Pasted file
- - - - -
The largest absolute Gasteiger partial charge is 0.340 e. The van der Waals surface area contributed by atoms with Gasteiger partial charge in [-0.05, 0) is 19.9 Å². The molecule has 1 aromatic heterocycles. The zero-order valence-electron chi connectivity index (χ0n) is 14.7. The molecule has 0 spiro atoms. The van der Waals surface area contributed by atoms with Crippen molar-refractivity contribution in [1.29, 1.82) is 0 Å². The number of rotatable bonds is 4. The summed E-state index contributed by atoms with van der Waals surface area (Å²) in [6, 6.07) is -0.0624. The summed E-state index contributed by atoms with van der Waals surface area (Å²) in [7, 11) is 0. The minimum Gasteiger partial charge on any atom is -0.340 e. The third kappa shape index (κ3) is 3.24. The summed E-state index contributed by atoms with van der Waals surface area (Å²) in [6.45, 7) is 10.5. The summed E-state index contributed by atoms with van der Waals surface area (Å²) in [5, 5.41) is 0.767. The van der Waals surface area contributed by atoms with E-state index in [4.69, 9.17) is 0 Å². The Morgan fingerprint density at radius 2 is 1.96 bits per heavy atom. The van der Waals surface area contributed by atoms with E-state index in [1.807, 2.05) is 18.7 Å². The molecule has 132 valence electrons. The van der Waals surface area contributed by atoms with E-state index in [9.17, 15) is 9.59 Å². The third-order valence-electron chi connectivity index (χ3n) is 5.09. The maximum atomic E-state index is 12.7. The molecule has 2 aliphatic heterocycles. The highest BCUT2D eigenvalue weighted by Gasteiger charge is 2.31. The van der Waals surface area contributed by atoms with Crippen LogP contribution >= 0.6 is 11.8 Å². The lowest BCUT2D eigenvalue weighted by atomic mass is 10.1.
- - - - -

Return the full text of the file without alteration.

The largest absolute Gasteiger partial charge is 0.340 e. The van der Waals surface area contributed by atoms with Gasteiger partial charge in [-0.05, 0) is 19.9 Å². The molecule has 1 aromatic heterocycles. The zero-order valence-electron chi connectivity index (χ0n) is 14.7. The molecule has 0 spiro atoms. The van der Waals surface area contributed by atoms with Crippen molar-refractivity contribution in [1.29, 1.82) is 0 Å². The number of rotatable bonds is 4. The summed E-state index contributed by atoms with van der Waals surface area (Å²) in [6, 6.07) is -0.0624. The summed E-state index contributed by atoms with van der Waals surface area (Å²) in [7, 11) is 0. The minimum Gasteiger partial charge on any atom is -0.340 e. The third kappa shape index (κ3) is 3.24. The summed E-state index contributed by atoms with van der Waals surface area (Å²) in [6.45, 7) is 10.5. The summed E-state index contributed by atoms with van der Waals surface area (Å²) in [5, 5.41) is 0.767. The van der Waals surface area contributed by atoms with E-state index in [4.69, 9.17) is 0 Å². The Morgan fingerprint density at radius 2 is 1.96 bits per heavy atom. The van der Waals surface area contributed by atoms with E-state index in [1.807, 2.05) is 18.7 Å². The molecule has 132 valence electrons. The van der Waals surface area contributed by atoms with E-state index in [9.17, 15) is 9.59 Å². The third-order valence-electron chi connectivity index (χ3n) is 5.09. The maximum atomic E-state index is 12.7. The molecule has 2 aliphatic heterocycles. The highest BCUT2D eigenvalue weighted by Gasteiger charge is 2.31. The van der Waals surface area contributed by atoms with Crippen LogP contribution >= 0.6 is 11.8 Å². The lowest BCUT2D eigenvalue weighted by atomic mass is 10.1.